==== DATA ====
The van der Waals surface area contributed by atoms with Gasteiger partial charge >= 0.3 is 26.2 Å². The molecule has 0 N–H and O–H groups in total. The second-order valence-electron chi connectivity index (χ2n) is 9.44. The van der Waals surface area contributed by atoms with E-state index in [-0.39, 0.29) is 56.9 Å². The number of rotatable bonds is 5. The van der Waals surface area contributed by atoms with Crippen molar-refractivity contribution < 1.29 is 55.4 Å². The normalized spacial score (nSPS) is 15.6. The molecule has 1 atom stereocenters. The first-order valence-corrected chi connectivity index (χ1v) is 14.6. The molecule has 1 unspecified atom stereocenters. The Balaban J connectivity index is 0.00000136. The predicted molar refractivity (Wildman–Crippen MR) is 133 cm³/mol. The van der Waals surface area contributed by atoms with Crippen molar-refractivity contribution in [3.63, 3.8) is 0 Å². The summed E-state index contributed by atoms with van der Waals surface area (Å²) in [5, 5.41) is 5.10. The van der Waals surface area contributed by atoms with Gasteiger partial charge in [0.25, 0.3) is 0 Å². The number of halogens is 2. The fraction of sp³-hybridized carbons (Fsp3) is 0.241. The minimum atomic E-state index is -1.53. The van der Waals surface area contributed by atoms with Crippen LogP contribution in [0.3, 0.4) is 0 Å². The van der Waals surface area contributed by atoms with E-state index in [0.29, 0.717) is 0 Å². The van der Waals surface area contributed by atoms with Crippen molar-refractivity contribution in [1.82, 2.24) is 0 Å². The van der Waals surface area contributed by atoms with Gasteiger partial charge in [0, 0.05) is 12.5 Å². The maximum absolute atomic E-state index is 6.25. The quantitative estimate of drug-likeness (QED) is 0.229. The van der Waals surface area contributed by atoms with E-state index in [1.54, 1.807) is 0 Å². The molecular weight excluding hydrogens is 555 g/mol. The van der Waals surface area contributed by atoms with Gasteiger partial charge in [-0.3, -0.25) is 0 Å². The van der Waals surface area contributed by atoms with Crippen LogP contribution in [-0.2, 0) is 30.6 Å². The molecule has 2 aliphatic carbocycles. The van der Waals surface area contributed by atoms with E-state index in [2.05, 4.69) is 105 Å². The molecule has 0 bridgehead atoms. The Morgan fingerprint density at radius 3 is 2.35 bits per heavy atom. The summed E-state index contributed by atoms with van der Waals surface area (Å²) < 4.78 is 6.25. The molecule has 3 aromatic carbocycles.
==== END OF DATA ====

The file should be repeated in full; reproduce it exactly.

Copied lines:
The van der Waals surface area contributed by atoms with Gasteiger partial charge >= 0.3 is 26.2 Å². The molecule has 0 N–H and O–H groups in total. The second-order valence-electron chi connectivity index (χ2n) is 9.44. The van der Waals surface area contributed by atoms with E-state index in [-0.39, 0.29) is 56.9 Å². The number of rotatable bonds is 5. The van der Waals surface area contributed by atoms with Crippen molar-refractivity contribution < 1.29 is 55.4 Å². The normalized spacial score (nSPS) is 15.6. The molecule has 1 atom stereocenters. The first-order valence-corrected chi connectivity index (χ1v) is 14.6. The molecule has 1 unspecified atom stereocenters. The Balaban J connectivity index is 0.00000136. The predicted molar refractivity (Wildman–Crippen MR) is 133 cm³/mol. The van der Waals surface area contributed by atoms with Crippen molar-refractivity contribution in [3.63, 3.8) is 0 Å². The summed E-state index contributed by atoms with van der Waals surface area (Å²) in [5, 5.41) is 5.10. The van der Waals surface area contributed by atoms with Gasteiger partial charge in [0.25, 0.3) is 0 Å². The number of halogens is 2. The fraction of sp³-hybridized carbons (Fsp3) is 0.241. The minimum atomic E-state index is -1.53. The van der Waals surface area contributed by atoms with Crippen LogP contribution in [0.3, 0.4) is 0 Å². The van der Waals surface area contributed by atoms with E-state index in [0.29, 0.717) is 0 Å². The van der Waals surface area contributed by atoms with Crippen molar-refractivity contribution in [1.82, 2.24) is 0 Å². The van der Waals surface area contributed by atoms with Gasteiger partial charge in [0, 0.05) is 12.5 Å². The maximum absolute atomic E-state index is 6.25. The quantitative estimate of drug-likeness (QED) is 0.229. The van der Waals surface area contributed by atoms with E-state index in [1.54, 1.807) is 0 Å². The molecular weight excluding hydrogens is 555 g/mol. The van der Waals surface area contributed by atoms with Gasteiger partial charge in [-0.3, -0.25) is 0 Å². The van der Waals surface area contributed by atoms with Crippen LogP contribution in [-0.2, 0) is 30.6 Å². The molecule has 2 aliphatic carbocycles. The van der Waals surface area contributed by atoms with E-state index in [2.05, 4.69) is 105 Å². The molecule has 0 bridgehead atoms. The Morgan fingerprint density at radius 3 is 2.35 bits per heavy atom. The summed E-state index contributed by atoms with van der Waals surface area (Å²) < 4.78 is 6.25. The molecule has 3 aromatic carbocycles.